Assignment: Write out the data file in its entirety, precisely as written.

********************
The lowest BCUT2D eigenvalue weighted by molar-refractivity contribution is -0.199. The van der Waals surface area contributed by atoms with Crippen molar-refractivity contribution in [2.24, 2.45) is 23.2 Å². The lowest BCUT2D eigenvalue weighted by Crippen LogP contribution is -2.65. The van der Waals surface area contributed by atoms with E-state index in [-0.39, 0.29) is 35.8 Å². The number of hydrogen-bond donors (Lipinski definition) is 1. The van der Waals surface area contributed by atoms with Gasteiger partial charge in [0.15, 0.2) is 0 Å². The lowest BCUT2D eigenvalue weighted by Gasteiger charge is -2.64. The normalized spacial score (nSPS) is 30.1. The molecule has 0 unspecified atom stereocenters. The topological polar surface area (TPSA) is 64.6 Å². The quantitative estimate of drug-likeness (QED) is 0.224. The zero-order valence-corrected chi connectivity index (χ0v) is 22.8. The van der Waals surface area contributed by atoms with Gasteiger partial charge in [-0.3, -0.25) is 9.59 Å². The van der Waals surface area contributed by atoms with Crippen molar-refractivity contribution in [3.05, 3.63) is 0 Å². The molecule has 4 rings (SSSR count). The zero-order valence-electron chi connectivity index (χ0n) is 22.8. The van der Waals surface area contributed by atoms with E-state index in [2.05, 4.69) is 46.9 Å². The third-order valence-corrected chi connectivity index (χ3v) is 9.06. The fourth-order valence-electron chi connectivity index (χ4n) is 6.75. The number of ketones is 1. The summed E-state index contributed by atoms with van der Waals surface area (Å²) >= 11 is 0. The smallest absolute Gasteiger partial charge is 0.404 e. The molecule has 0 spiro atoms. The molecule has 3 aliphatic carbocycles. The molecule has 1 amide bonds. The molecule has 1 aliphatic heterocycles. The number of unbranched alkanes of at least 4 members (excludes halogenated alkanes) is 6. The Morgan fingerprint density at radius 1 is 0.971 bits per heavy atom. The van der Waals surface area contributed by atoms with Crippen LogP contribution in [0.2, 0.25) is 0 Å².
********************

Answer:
The lowest BCUT2D eigenvalue weighted by molar-refractivity contribution is -0.199. The van der Waals surface area contributed by atoms with Crippen molar-refractivity contribution in [2.24, 2.45) is 23.2 Å². The lowest BCUT2D eigenvalue weighted by Crippen LogP contribution is -2.65. The van der Waals surface area contributed by atoms with E-state index in [-0.39, 0.29) is 35.8 Å². The number of hydrogen-bond donors (Lipinski definition) is 1. The van der Waals surface area contributed by atoms with Gasteiger partial charge in [0.15, 0.2) is 0 Å². The lowest BCUT2D eigenvalue weighted by Gasteiger charge is -2.64. The normalized spacial score (nSPS) is 30.1. The molecule has 0 unspecified atom stereocenters. The topological polar surface area (TPSA) is 64.6 Å². The quantitative estimate of drug-likeness (QED) is 0.224. The zero-order valence-corrected chi connectivity index (χ0v) is 22.8. The van der Waals surface area contributed by atoms with Gasteiger partial charge in [-0.3, -0.25) is 9.59 Å². The van der Waals surface area contributed by atoms with Crippen molar-refractivity contribution in [3.05, 3.63) is 0 Å². The molecule has 4 rings (SSSR count). The zero-order valence-electron chi connectivity index (χ0n) is 22.8. The van der Waals surface area contributed by atoms with E-state index in [2.05, 4.69) is 46.9 Å². The third-order valence-corrected chi connectivity index (χ3v) is 9.06. The fourth-order valence-electron chi connectivity index (χ4n) is 6.75. The number of ketones is 1. The summed E-state index contributed by atoms with van der Waals surface area (Å²) >= 11 is 0. The smallest absolute Gasteiger partial charge is 0.404 e. The molecule has 0 spiro atoms. The molecule has 3 aliphatic carbocycles. The molecule has 1 amide bonds. The molecule has 1 aliphatic heterocycles. The number of unbranched alkanes of at least 4 members (excludes halogenated alkanes) is 6. The Morgan fingerprint density at radius 1 is 0.971 bits per heavy atom. The van der Waals surface area contributed by atoms with Crippen LogP contribution in [0.2, 0.25) is 0 Å².